from Wiktionary, Creative Commons Attribution/Share-Alike License
- adj. Of or having the characteristics of prokaryotes, especially bacteria.
- adj. Of cells, lacking a nucleus.
from WordNet 3.0 Copyright 2006 by Princeton University. All rights reserved.
- adj. having cells that lack membrane-bound nuclei
Sorry, no etymologies found.
The plasmid must contain prokaryotic nucleotide sequences coding for a bacterial replication origin for DNA and an antibiotic resistance gene.
Indeed Dulbecco's laboratory was filled with first-class postdoctoral fellows from around the world, who were trained in prokaryotic molecular biology and who came there intending to expand their research into eukaryotic molecular biology.
Most large-scale genomic studies suggest that the answer is an archaeon - that is, a prokaryotic cell that is in most respects like a bacterium.
I’d also like an explanation for the following: Among the 21 proteins in the small subunit, 13 proteins were identified as prokaryotic homologues and eight proteins were specific to the mammalian mitoribosome Table I.
"prokaryotic" cells-which lack cell nuclei-evolved differently from that of "eukaryotic" cells with nuclei that comprise most other forms of life, from fungi to plants and animals.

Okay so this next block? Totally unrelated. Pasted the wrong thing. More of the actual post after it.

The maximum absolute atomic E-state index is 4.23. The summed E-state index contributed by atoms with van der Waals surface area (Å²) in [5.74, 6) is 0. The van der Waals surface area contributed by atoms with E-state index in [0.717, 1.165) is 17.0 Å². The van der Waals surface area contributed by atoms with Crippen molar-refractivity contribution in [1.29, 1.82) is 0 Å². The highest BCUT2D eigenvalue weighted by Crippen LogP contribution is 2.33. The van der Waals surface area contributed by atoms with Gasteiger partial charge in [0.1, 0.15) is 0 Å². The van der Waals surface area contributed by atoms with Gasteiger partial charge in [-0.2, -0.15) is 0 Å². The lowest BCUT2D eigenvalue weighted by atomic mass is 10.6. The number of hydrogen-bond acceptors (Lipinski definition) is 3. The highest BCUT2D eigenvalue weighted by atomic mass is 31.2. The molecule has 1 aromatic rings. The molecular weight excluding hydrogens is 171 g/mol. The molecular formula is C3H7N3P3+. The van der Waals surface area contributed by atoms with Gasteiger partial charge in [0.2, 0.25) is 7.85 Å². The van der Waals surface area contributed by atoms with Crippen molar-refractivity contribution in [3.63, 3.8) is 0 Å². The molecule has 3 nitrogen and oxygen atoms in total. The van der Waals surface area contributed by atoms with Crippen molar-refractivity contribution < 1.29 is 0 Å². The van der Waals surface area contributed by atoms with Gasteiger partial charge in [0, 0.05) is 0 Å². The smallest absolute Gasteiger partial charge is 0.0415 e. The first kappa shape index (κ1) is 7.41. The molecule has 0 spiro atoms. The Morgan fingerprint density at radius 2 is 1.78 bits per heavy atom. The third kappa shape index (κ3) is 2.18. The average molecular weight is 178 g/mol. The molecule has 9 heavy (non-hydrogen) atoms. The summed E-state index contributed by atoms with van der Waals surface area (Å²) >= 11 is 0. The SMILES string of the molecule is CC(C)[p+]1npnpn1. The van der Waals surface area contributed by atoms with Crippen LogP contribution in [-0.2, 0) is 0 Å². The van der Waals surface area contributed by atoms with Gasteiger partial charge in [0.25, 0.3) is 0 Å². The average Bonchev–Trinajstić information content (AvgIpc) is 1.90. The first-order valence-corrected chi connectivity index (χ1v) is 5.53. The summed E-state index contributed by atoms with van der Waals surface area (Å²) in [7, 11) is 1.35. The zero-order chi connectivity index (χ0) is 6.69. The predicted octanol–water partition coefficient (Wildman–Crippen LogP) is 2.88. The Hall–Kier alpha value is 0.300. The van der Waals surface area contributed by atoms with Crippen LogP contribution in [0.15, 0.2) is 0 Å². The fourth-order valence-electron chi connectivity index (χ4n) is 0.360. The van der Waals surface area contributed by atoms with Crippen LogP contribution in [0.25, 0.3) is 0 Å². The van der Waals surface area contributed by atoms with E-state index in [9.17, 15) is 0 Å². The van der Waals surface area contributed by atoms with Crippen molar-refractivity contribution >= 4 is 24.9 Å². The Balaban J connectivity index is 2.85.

The cases in point include the origin of complex RNA molecules and protein folds; major groups of viruses; archaea and bacteria, and the principal lineages within each of these prokaryotic domains; eukaryotic supergroups; and animal phyla.
Life was prokaryotic and unicellular for 3 billion years.
During the Archean Eon life started and was dominated by one-celled prokaryotic life forms.
Martian life, should it exist, is not likely to be much more than prokaryotic-like forms making a living in the soil or in little niches free from solar UV and where they can catch a bit of water now and then.
Note that since the typical human eukaryotic cell probably has around 100 times or so the volume and mass of a typical human-inhabiting prokaryotic bacterial cell, we are still probably more human than bacteria on a biomass basis.
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